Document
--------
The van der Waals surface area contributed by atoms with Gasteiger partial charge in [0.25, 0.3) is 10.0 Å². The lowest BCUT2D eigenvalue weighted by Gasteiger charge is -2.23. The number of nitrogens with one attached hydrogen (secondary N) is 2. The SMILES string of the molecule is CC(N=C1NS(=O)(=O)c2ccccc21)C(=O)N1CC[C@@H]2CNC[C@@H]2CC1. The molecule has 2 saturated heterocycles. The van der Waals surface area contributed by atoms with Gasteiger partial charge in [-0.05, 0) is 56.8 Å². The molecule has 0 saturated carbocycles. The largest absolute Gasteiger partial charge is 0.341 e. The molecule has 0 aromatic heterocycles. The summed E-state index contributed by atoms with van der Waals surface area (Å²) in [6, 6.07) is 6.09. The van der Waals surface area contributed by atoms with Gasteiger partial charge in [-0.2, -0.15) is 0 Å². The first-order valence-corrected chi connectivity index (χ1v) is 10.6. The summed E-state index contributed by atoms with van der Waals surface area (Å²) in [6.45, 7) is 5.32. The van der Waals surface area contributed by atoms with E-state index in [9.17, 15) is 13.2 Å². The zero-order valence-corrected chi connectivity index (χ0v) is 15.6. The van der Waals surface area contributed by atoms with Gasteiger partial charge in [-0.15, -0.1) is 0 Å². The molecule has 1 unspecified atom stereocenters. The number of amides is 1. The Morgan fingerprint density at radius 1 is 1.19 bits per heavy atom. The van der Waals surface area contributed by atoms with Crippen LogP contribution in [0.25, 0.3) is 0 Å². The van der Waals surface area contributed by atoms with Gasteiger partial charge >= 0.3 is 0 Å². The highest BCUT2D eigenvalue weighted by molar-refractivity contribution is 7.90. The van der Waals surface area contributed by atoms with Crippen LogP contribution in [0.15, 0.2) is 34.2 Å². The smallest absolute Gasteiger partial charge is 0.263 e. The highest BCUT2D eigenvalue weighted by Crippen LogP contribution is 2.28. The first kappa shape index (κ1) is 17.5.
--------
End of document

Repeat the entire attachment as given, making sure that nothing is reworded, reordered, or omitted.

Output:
The van der Waals surface area contributed by atoms with Gasteiger partial charge in [0.25, 0.3) is 10.0 Å². The lowest BCUT2D eigenvalue weighted by Gasteiger charge is -2.23. The number of nitrogens with one attached hydrogen (secondary N) is 2. The SMILES string of the molecule is CC(N=C1NS(=O)(=O)c2ccccc21)C(=O)N1CC[C@@H]2CNC[C@@H]2CC1. The molecule has 2 saturated heterocycles. The van der Waals surface area contributed by atoms with Gasteiger partial charge in [-0.05, 0) is 56.8 Å². The molecule has 0 saturated carbocycles. The largest absolute Gasteiger partial charge is 0.341 e. The molecule has 0 aromatic heterocycles. The summed E-state index contributed by atoms with van der Waals surface area (Å²) in [6, 6.07) is 6.09. The van der Waals surface area contributed by atoms with Gasteiger partial charge in [-0.2, -0.15) is 0 Å². The first-order valence-corrected chi connectivity index (χ1v) is 10.6. The summed E-state index contributed by atoms with van der Waals surface area (Å²) in [6.45, 7) is 5.32. The van der Waals surface area contributed by atoms with E-state index in [9.17, 15) is 13.2 Å². The zero-order valence-corrected chi connectivity index (χ0v) is 15.6. The van der Waals surface area contributed by atoms with Gasteiger partial charge in [-0.15, -0.1) is 0 Å². The molecule has 1 unspecified atom stereocenters. The number of amides is 1. The Morgan fingerprint density at radius 1 is 1.19 bits per heavy atom. The van der Waals surface area contributed by atoms with Crippen LogP contribution in [0.25, 0.3) is 0 Å². The van der Waals surface area contributed by atoms with Gasteiger partial charge >= 0.3 is 0 Å². The highest BCUT2D eigenvalue weighted by molar-refractivity contribution is 7.90. The van der Waals surface area contributed by atoms with Crippen LogP contribution in [0.15, 0.2) is 34.2 Å². The smallest absolute Gasteiger partial charge is 0.263 e. The highest BCUT2D eigenvalue weighted by Crippen LogP contribution is 2.28. The first kappa shape index (κ1) is 17.5.